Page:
Top, an example of a rare 50-cent scrip note issued in 1878 by the self-proclaimed Norton 1, Emperor of the United States and Protector of Mexico. Below, the San Francisco bar, Emperor Norton's Boozeland, has a painting of Norton on view to spur customers to support the Emperor's Bridge Campaign.
Californians of a new generation are being introduced to his majesty, Emperor of the United States, Norton I — the nation had an emperor? — through a campaign to rename the San Francisco-Oakland Bay Bridge in his honor.
The idea is the brainchild of John Lumea, who started The Emperor’s Bridge Campaign and is now organizing paperwork to incorporate the campaign as a 501(c)(4) nonprofit membership organization.
So who was Emperor Norton?
His life began as Joshua Abraham Norton, and he arrived in San Francisco as a businessman from South Africa in 1849 to get in on the California Gold Rush.
He also decided to invest his $40,000 inheritance in a shipload of rice, so he could corner the market in a city with a large Chinese population.
Unfortunately for his investment returns, the same day his shipment of rice arrived, so did three other ships carrying rice. The abundance of rice destroyed Norton’s plans as well as his financial standing, and possibly his emotional state.
He left the city for a few years and then returned to proclaim himself “Emperor of the United States and Protector of Mexico.”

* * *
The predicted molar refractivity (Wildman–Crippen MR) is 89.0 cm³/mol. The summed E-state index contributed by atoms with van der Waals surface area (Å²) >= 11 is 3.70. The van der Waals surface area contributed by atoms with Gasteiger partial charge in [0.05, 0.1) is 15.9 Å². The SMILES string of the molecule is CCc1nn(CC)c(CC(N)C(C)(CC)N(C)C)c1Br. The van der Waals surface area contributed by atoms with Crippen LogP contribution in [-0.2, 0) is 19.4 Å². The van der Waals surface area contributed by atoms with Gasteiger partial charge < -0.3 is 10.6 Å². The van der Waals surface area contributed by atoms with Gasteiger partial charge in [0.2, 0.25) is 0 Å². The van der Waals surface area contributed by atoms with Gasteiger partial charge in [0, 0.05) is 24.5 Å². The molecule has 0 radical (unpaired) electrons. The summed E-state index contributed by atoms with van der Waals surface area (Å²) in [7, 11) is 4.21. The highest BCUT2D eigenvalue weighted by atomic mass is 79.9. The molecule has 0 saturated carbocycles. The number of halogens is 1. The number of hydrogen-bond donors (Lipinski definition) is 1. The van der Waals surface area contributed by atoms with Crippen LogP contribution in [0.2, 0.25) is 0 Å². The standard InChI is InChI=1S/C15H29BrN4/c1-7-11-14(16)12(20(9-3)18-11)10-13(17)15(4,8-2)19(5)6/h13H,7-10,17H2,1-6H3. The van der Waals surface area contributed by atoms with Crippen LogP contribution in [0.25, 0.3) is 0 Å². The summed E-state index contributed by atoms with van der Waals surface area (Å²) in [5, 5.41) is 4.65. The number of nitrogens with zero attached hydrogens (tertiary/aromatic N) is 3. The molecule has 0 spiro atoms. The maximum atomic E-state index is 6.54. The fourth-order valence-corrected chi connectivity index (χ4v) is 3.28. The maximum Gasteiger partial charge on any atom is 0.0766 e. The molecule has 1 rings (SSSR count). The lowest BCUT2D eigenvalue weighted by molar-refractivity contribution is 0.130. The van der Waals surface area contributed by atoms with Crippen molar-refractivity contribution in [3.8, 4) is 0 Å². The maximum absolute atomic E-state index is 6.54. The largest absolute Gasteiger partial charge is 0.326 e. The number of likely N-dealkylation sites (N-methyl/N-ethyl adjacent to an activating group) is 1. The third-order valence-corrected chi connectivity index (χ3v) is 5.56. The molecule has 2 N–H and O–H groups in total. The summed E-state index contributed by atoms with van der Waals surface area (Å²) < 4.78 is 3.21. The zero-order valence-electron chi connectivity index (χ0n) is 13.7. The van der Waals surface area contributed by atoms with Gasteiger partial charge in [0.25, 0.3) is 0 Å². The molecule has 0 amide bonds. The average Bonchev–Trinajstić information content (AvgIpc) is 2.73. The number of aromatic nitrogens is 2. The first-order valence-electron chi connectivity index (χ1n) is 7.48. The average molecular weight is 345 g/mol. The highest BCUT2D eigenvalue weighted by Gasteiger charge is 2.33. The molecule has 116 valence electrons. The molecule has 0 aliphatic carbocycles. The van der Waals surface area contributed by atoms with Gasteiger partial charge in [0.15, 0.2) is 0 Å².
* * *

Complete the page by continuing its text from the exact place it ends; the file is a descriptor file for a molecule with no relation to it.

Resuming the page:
By royal proclamation, Norton fired President Abraham Lincoln and the Congress and, as well, dissolved and abolished the Democratic and Republican parties.
San Francisco officials and everyday citizens seemed to embrace this eccentric man. During his "reign," Norton ate in the best restaurants for free, was saluted by the local police officers and was much loved by the community.
Norton was allegedly accompanied by two stray dogs someone named Bummer and Lazarus. The mutts followed Norton for the scraps often provided at local restaurants who honored Norton’s own specially printed paper money.
This specially printed paper money provides Norton's numismatic connection. He issued the “notes” for 10 years beginning in 1870, all signed Norton 1, Emperor. The notes were issued in denominations of 50 cents to $100 and promised to pay the bearers interest.
Unfortunately for the owners, the notes proved to be unredeemable, as Norton died Jan. 8, 1880. More than 20,000 people attended his funeral.
Renaming the bridge